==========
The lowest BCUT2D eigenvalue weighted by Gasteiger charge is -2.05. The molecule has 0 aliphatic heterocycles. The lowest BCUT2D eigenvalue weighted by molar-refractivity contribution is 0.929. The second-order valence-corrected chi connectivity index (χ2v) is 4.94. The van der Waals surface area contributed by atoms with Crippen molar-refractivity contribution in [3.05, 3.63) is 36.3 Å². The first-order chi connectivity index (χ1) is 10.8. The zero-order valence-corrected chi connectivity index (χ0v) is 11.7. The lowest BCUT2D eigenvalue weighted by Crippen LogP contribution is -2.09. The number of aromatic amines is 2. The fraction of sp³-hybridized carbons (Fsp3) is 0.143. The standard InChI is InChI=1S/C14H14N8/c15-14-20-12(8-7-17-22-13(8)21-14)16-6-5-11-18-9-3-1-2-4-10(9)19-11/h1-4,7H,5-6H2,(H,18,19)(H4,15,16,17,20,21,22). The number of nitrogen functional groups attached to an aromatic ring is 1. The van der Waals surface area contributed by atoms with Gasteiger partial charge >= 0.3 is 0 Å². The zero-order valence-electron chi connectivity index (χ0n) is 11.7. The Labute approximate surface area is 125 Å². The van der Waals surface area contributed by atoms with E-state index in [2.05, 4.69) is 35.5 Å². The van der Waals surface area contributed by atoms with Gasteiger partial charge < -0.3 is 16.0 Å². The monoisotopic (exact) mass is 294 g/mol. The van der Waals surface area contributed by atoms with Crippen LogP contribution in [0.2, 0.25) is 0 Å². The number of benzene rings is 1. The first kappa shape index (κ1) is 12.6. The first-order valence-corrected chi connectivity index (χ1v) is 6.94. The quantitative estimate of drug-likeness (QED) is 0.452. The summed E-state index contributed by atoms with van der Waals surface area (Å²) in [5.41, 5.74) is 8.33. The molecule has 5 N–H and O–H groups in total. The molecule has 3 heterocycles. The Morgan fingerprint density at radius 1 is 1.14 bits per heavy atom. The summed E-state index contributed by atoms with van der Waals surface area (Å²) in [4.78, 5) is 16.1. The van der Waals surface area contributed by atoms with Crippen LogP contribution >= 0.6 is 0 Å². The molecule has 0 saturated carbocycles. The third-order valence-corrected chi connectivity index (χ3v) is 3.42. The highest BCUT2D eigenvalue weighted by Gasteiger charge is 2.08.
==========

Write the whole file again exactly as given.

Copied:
The lowest BCUT2D eigenvalue weighted by Gasteiger charge is -2.05. The molecule has 0 aliphatic heterocycles. The lowest BCUT2D eigenvalue weighted by molar-refractivity contribution is 0.929. The second-order valence-corrected chi connectivity index (χ2v) is 4.94. The van der Waals surface area contributed by atoms with Crippen molar-refractivity contribution in [3.05, 3.63) is 36.3 Å². The first-order chi connectivity index (χ1) is 10.8. The zero-order valence-corrected chi connectivity index (χ0v) is 11.7. The lowest BCUT2D eigenvalue weighted by Crippen LogP contribution is -2.09. The number of aromatic amines is 2. The fraction of sp³-hybridized carbons (Fsp3) is 0.143. The standard InChI is InChI=1S/C14H14N8/c15-14-20-12(8-7-17-22-13(8)21-14)16-6-5-11-18-9-3-1-2-4-10(9)19-11/h1-4,7H,5-6H2,(H,18,19)(H4,15,16,17,20,21,22). The number of nitrogen functional groups attached to an aromatic ring is 1. The van der Waals surface area contributed by atoms with Gasteiger partial charge >= 0.3 is 0 Å². The zero-order valence-electron chi connectivity index (χ0n) is 11.7. The Labute approximate surface area is 125 Å². The van der Waals surface area contributed by atoms with E-state index in [2.05, 4.69) is 35.5 Å². The van der Waals surface area contributed by atoms with Gasteiger partial charge < -0.3 is 16.0 Å². The monoisotopic (exact) mass is 294 g/mol. The van der Waals surface area contributed by atoms with Crippen LogP contribution in [0.2, 0.25) is 0 Å². The number of benzene rings is 1. The first kappa shape index (κ1) is 12.6. The first-order valence-corrected chi connectivity index (χ1v) is 6.94. The quantitative estimate of drug-likeness (QED) is 0.452. The summed E-state index contributed by atoms with van der Waals surface area (Å²) in [5.41, 5.74) is 8.33. The molecule has 5 N–H and O–H groups in total. The molecule has 3 heterocycles. The Morgan fingerprint density at radius 1 is 1.14 bits per heavy atom. The summed E-state index contributed by atoms with van der Waals surface area (Å²) in [4.78, 5) is 16.1. The van der Waals surface area contributed by atoms with Crippen LogP contribution >= 0.6 is 0 Å². The molecule has 0 saturated carbocycles. The third-order valence-corrected chi connectivity index (χ3v) is 3.42. The highest BCUT2D eigenvalue weighted by Gasteiger charge is 2.08.